Holding On and Letting Go: The Perspectives of Pre-seniors and Seniors on Driving Self-Regulation in Later Life

There have been research studies on aging drivers who have a medical condition that requires cessation of automobile driving, but little information is available on older drivers who self-regulate their driving behaviors. This article reports on an exploratory, qualitative study that used focus groups with 79 community-dwelling individuals. The authors examines driving self-regulation from the perspective of pre-senior (aged 55-64) drivers, senior (aged 65 years or over) drivers, and senior ex-drivers. Topics covered in the focus groups included the importance of driving, mechanisms of self-monitoring and self-regulation, people who influenced decision making, and opinions regarding licensing regulations. The authors collate the information and present a preliminary model of the process of self-regulation that highlights intrapersonal, interpersonal, and environmental influences on why, how, and when aging drivers adapt or cease driving. The results showed that a near accident or accident was seen as the only factor that would lead many informants to stop driving and few informants planned for driving cessation. The authors conclude that there is a need for interventions that help aging drivers make the transition to ex-driver in a timely and personally acceptable way.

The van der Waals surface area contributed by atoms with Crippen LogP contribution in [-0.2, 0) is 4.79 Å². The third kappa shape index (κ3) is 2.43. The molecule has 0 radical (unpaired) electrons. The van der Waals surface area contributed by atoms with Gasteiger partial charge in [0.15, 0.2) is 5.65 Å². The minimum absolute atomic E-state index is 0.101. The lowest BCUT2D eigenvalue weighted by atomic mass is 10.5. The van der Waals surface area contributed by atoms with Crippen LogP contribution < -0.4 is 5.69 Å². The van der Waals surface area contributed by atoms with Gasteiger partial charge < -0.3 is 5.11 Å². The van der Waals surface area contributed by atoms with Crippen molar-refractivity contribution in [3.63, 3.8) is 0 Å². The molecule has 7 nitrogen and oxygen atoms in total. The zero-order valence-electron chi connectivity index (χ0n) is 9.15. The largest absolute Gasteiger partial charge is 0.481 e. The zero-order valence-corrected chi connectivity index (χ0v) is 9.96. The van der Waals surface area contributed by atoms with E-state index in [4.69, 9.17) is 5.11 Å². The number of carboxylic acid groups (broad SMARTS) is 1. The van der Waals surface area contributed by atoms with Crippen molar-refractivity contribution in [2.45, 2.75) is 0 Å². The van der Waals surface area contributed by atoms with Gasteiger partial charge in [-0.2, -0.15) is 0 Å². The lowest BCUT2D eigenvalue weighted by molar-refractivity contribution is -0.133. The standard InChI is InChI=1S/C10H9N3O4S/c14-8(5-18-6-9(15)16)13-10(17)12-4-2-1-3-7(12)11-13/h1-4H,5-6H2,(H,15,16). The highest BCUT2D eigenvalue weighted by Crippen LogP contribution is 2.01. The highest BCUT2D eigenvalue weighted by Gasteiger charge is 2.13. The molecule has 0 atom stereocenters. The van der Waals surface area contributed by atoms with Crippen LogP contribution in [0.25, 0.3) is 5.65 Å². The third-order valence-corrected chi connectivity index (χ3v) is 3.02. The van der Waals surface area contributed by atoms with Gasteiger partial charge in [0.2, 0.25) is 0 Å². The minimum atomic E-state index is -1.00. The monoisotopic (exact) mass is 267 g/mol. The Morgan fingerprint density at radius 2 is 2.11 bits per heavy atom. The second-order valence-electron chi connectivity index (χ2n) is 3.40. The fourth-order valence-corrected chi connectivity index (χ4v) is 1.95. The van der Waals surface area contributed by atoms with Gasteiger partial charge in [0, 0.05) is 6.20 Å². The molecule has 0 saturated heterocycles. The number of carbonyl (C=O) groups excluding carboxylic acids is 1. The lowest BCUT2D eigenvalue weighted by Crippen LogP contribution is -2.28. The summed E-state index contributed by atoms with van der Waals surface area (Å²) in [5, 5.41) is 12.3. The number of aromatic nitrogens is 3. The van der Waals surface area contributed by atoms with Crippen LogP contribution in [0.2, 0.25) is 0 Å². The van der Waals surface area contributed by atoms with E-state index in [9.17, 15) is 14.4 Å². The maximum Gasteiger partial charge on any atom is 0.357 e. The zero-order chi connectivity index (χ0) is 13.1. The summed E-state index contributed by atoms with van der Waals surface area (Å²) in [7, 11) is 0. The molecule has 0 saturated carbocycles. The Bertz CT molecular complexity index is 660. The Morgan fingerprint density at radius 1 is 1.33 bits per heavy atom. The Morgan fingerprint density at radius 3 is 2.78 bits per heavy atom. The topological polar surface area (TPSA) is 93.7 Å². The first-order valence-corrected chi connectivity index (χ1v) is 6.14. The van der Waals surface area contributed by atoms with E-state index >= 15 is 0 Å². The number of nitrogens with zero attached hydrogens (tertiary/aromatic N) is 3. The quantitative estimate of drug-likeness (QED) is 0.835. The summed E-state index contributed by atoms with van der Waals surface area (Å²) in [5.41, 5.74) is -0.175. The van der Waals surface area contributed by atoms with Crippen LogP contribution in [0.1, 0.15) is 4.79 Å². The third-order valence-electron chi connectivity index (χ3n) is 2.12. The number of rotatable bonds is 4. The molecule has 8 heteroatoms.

• Availability:
  • Authors:
    • Rudman, Deborah Laliberte
    • Friedland, Judith
    • Chipman, Mary
    • Sciortino, Paola
  • Publication Date: 2006


  • English

Media Info

  • Media Type: Print
  • Features: Figures; References; Tables;
  • Pagination: pp 65-76
  • Serial:
    • Canadian Journal on Aging
    • Volume: 25
    • Issue Number: 1
    • Publisher: Canadian Association on Gerontology
    • ISSN: 0714-9808
    • EISSN: 1710-1107

Subject/Index Terms

Filing Info

  • Accession Number: 01047275
  • Record Type: Publication
  • Files: TRIS
  • Created Date: Apr 27 2007 1:52PM